Friday, February 03, 2017

Geoffrey Chaucer's "The Knight's Tale" (circa 1390 A.D.): What Emily Wants

An enduring story from The Canterbury Tales, Geoffrey Chaucer's "The Knight's Tale" (circa 1390 A.D.) serves as a wild, surreal mash-up of the Greco-Roman world with "the Medieval Times" (as the buffoonish current American president would say), and Christianity, filtered through The Decameron by Giovanni Boccaccio (1313-1375).  Chaucer (circa 1343-1400) -- the latter's junior by thirty years -- lifted the basics for "The Knight's Tale" straight from Boccaccio, but added his own little jots and tittles. I really enjoy his nutty mash-up style.
As in a dream state, "The Knight's Tale" is set in an ancient Greece that is also ancient Rome and Medieval England with a touch of Medieval France and Italy thrown in for good measure. The Gods and Goddesses pulling the immediate levers are the Roman ones, with a "Prime Mover" hovering somewhere above them, Divine Providence.

Arcite and Palamon, dim-witted Theban knights, cousins, are captured unscathed on a battlefield by Athenians, and are then imprisoned. From their cell they can see Emily (aka Emelye), the king's niece by marriage. (The name Emily, it's worth noting, is popular in the 21st century, but originates with the Romans as Aemilia.) 

Arcite and Palamon are smitten, "wounded" by a dart of love fired into them, one each, by the God of Love -- Cupid and Eros, son of Venus and Aphrodite. They must be with Emily or die!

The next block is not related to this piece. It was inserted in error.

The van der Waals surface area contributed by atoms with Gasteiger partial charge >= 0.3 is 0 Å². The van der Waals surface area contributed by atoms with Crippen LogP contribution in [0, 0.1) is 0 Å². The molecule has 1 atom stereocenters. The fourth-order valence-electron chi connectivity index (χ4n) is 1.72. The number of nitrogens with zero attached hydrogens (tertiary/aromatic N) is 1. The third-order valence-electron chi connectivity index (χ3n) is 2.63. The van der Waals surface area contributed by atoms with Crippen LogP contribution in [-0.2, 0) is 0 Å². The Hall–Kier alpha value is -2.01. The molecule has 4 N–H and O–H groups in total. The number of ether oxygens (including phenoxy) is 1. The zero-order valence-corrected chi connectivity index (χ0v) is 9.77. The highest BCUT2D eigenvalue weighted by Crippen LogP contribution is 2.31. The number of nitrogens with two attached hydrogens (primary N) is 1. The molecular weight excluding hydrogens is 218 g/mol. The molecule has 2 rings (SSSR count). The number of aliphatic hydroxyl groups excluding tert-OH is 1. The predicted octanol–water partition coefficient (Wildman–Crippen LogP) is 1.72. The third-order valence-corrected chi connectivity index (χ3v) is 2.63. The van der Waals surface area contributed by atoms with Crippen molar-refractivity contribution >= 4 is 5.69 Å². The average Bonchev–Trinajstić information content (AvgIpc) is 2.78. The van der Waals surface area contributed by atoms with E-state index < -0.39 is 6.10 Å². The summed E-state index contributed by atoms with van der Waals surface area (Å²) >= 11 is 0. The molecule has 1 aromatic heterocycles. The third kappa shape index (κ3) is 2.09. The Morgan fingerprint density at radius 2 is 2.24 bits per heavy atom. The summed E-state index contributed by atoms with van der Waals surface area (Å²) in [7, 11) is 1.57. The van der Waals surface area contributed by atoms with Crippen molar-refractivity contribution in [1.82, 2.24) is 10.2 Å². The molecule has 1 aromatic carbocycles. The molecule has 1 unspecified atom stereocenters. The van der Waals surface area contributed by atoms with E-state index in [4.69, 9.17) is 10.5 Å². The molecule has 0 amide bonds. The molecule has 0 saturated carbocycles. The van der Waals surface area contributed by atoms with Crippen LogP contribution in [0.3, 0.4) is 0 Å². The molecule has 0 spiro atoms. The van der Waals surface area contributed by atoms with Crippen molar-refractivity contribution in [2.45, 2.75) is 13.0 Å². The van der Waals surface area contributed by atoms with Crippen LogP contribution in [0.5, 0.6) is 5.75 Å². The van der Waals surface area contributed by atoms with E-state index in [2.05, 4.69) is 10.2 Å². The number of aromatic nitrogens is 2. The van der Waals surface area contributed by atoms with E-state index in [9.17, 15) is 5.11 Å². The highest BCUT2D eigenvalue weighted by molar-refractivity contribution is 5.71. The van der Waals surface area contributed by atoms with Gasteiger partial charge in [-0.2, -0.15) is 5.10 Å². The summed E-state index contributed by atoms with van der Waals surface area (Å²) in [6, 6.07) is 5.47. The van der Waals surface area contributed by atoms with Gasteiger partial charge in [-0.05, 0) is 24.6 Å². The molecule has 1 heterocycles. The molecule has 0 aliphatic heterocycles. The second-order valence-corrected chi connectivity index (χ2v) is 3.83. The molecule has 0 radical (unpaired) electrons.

One thing leads to another, and eventually they agree to fight for her, each with a band of a hundred warriors!

This is where "The Knight's Tale" becomes especially interesting. Each of the three invested characters next petitions a God or Goddess for their desired outcome. Palamon bargains with Venus (Aphrodite) and Arcite with Mars (Ares) for Emily's heart and hand in marriage.
But what does Emily want? Neither one of these men! And so she goes to the shrine of Diana (Artemis), bargaining with the Goddess to remain an independent woman in exchange for her ever-lasting devotion to the Huntress:  

She 'would be neither mistress, nor wife. . . 
And only ask to walk the woodlands wild,
And not to be a wife or be with child,
Nor would I know the company of man.
O help me, Goddess, for none other can.
By the three Forms that ever dwell in thee,
And as for Palamon who longs for me
And for Arcite's passion, I implore
This favor of thy grace and nothing more;
Set them in amity and let them be
At peace, and turn their hearts away from me.
Let all their violent loves and hot desires,
Their ceaseless torments and consuming fires,
Be quenched, or turned towards another place.'

Geoffrey Chaucer, The Canterbury Tales, translated into modern English by Nevill Coghill (London: Cresset Press, 1992), page 47.

And so today, 21st century people bargain with a favored deity or saint, "If you let me get this job, I'll be kinder to strangers," "If my flight lands safely, I'll donate to charity . . ." &c. &c.

But what of "The Knight's Tale?" Will Emily win her heart's desire, will Palamon or Arcite? And is there rhyme or reason for it, or whims of Fate? This is why we read on -- to find out. Tarry forth!

Today's Rune: Joy.  


Charles Gramlich said...

I used to bargain all the time. I try to avoid it now because I never keep up my end.

t said...

Touching poem.

Danny Tagalog said...

Great post which resonates on multiple levels. And you've put Chaucher back on my Soon-to-Ream list. God, I've missed reading your blog and others in this section of the blogosphere! Which god/dess would Erik bargain with, I wonder?

Erik Donald France said...

Cheers, y'all ~ ! Danny, good question. Probably situational . . .